What technological advancements will 5G bring? Will these work on the basic 4G paradigm? Nidhi Arora, executive editor, Electronics For You, discusses the same in conversation with R. Ezhirpavai, assistant vice president – SPD and PSM technology, Aricent.
Q. What impact will we see when 5G launches at full-scale in India?
A. Vendors will leverage 5G to create value-added applications that require low latency. This will provide a better quality experience to users.
Quality of services can be enhanced using Edge networks. These cache data and provide content with low latency. This will allow 5G to replace cables.
Q. What advancements are being done with regards to antennae?
A. 5G brings in Massive MIMO with 64 to 256 antennae. 5G has been defined for low and mid bands, and sub-6GHz and millimetre-wave (above 20GHz) spectra.
When 5G is used in millimetre-wave, antennae must support directional pointing to achieve higher antennation. Millimetre-wave requires more antennae in short distances with higher power. These offer high speed when placed within a 100-metre range.
5G also defines how antenna arrays can be used to improve signal-to-noise ratio (SNR) and increase capacity.
Q. What are 5G’s possible data rates?
A. 3GPP (Third Generation Partnership Project) says that data rates can go up to 10Gbps. This is achieved using a 100MHz spectrum made available to a single carrier in millimetre-wave, Massive MIMO, better SNR ratio and better spectrum efficiency.
Q. What techniques are used at transmitter and receiver sides for 5G?
A. Polar channel coding has been adopted for 5G. It reduces errors of transmission by correcting at the receiver side.
Q. Which application areas will see significant improvements with 5G?
A. Applications that require higher bandwidth and lower latency, along with the Internet of Things and video streaming applications.
Q. What is the difference between 5G and 4G?
A. The main difference is in sub-frame length and spacing. 5G uses OFDM for downlink and FBMC for uplink. 4G uses SC-FDMA for uplink.
4G needs 1ms sub-frame length with 10 sub-frames in 20 slots. While, 5G defines 0.2ms sub-frame length with 50 sub-frames in 100 slots.
Polar coding is used instead of turbo coding in 5G.
Bandwidth in 5G can be 100MHz and 200MHz in high band. In LTE, max bandwidth is 20MHz.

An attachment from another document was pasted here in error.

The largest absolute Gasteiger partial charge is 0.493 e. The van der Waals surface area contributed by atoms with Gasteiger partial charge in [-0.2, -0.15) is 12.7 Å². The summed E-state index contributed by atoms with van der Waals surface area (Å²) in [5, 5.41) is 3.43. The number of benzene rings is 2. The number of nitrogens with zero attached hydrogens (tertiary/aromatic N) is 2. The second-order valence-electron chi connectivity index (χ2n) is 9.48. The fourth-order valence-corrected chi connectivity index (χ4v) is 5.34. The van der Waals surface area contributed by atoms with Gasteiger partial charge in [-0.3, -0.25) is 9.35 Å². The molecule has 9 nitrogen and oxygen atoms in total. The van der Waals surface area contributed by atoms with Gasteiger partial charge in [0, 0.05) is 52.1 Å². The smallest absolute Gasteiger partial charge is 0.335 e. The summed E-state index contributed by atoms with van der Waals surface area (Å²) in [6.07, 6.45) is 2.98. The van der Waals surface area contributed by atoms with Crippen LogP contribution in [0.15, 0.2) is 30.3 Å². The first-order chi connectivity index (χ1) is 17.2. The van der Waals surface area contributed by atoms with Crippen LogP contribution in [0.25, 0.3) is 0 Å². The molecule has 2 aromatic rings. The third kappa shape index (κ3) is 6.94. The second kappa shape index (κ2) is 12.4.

Q. How is the design of hardware changing with the advent of 5G?
A. Network infrastructure is moving away from compute at remote sites to compute in data centres. Network has become highly adaptable to increasing capacity needs.
Stateless methods and the move to data centres make networks more reliable and less prone to network failures.
Data chaining allows the path to be rediscovered in case of failures.
Q. How far have we come in building a standard for 5G technology?
A. 3GPP drives the standardisation for 5G. ITU-T will adapt 3GPP and add additional features that could be deployment or country specific.
Currently, only Non-Stand Alone mode has been standardised. Here, the core network remains 4G, and access supports dual or split bearers on 5G and 4G. With Stand Alone specification, even the core network changes.
5G provides network as a service using network slicing.
An architectural change is the use of control-user plane separation in core and in access. With this, one can offload data traffic on the edge of the network, allowing Edge compute to provide low latency to specific apps.
3GPP defines the mechanism of how handovers of data plane will be achieved. But, it is yet to be seen how the apps will undergo handovers from one Edge platform to another.
Q. Will 5G waveband be licensed?
A. 3GPP has defined both licensed (24GHz to 50GHz) and unlicensed bands (60GHz to 80GHz) for 5G. 60GHz and above will have high attenuation. To support this, power requirements and complexity of devices will be high. Hence, unlicensed band may not be used for general commercial use.
Q. India still cannot maintain a consistent 3G/4G network. Will this change with 5G?
A. 5G will always be an overlay over 4G. 3GPP has defined handovers from 4G to 5G, but not from 3G to 5G.
Q. Telecom players are undergoing reshuffling. How is this impacting the drive for 5G in India?
A. Increasing need to increase revenue is the main reason for this reshuffling. Operators cannot increase average revenue per user. With 5G, there will be fibre connectivity up to the last mile. This will lead to collaborations between fixed network operators and wireless operators.
This content was originally published here.